Facebook can’t seem to keep their users’ information private, once again

Facebook can’t seem to keep their users’ information private, once again

While Facebook hadn't exposed any user passwords or other confidential information to these app developers, it does show that they are sending this data in an unencrypted manner to these developers rather than making use of some sort of private key encryption to allow app developers to work with this data.

Hold on a minute, 540m users is a big chunk of Facebook's 2.3bn global audience. The data may have sat there unprotected on Amazon's cloud for five years.

It is now but it wasn't up until yesterday.

UpGuard stated the data was stored in Amazon's cloud service without password protection and could easily be accessed by outsiders.

While Facebook has recently made announcements that they will take a privacy-first approach to user data, this seems to be more a response to avoiding Government oversight than genuine care for their users.

What's Facebook doing about it?

"Companies like Amazon Web Services push a narrative of a shared responsibility model, where they're responsible for the hardware", he said. UpGuard said it emailed Cultura Colectiva about the issue on January 10 and 14.

UpGuard said it alerted Cultura Colectiva and Amazon about the breaches from Cultura Colectiva in January, but no action was taken until Wednesday morning.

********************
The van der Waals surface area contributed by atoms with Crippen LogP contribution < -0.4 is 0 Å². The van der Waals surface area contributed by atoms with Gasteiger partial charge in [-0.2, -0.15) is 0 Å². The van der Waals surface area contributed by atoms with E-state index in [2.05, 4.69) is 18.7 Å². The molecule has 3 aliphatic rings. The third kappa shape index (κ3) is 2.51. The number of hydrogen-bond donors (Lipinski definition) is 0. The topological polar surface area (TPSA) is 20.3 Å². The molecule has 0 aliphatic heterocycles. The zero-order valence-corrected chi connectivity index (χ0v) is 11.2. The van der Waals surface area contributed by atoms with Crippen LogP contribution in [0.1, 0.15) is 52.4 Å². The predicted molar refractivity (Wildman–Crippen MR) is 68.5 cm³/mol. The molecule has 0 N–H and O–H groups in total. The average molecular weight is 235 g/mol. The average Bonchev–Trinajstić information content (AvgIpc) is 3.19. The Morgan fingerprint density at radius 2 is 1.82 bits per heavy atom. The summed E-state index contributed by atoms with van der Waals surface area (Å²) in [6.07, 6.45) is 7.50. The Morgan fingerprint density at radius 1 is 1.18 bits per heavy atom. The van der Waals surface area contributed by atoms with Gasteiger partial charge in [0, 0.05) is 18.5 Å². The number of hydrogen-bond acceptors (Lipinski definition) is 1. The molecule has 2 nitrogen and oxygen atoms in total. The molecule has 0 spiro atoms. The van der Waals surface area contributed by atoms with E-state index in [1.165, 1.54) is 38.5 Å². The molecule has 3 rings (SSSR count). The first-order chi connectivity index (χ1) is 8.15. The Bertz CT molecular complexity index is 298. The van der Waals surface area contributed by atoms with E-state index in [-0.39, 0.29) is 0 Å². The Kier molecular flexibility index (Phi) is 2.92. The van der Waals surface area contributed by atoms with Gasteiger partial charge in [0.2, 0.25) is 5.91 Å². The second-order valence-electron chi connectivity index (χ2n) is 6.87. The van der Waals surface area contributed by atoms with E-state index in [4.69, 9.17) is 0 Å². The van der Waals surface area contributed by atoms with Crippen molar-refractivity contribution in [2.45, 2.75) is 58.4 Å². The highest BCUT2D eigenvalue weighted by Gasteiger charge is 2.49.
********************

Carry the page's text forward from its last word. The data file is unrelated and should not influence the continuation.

How much data do these buckets contain?
Despite lacking the scale of the Cultura Colectiva leak, it involved the exposure of 22,000 passwords in plaintext, which would obviously be bad if those affected used those passwords for anything else.

According to UpGuard, both exposed datasets contain data about Facebook users, describing their interests, relationships, and interactions.

UpGuard, in its blog post also claims that Facebook can not mitigate the extent of the damage as it has spread far beyond its controls. For app developers on Facebook, part of the platform's appeal is access to some slice of the data generated by and about Facebook users.

Well, it's hard to say.

While you're at it, consider clicking on Use Two-Factor Authentication. Once your data is out there, there's really no getting it back.

UpGuard's blog post didn't mention how many users may have been ensnared in the Cultura Colectiva leak.

The exposure of Facebook's data also illustrated a hard reality: Once accessed or obtained, personal data can live forever. At The Pool's database disappeared while Upguard was researching, the firm said.

Facebook is having a awful, horrible, no good, very bad year.

Facebook has said the data was initially collected by a professor for academic purposes in line with its rules, CNN reported.

In October a year ago, Facebook also revealed millions of email addresses, phone numbers and other personal user information were compromised during a security breach, affecting as many as 50 million accounts.

In brief: Another privacy-related Facebook scandal has been uncovered.

Time to get to work, Zuck.

Related Articles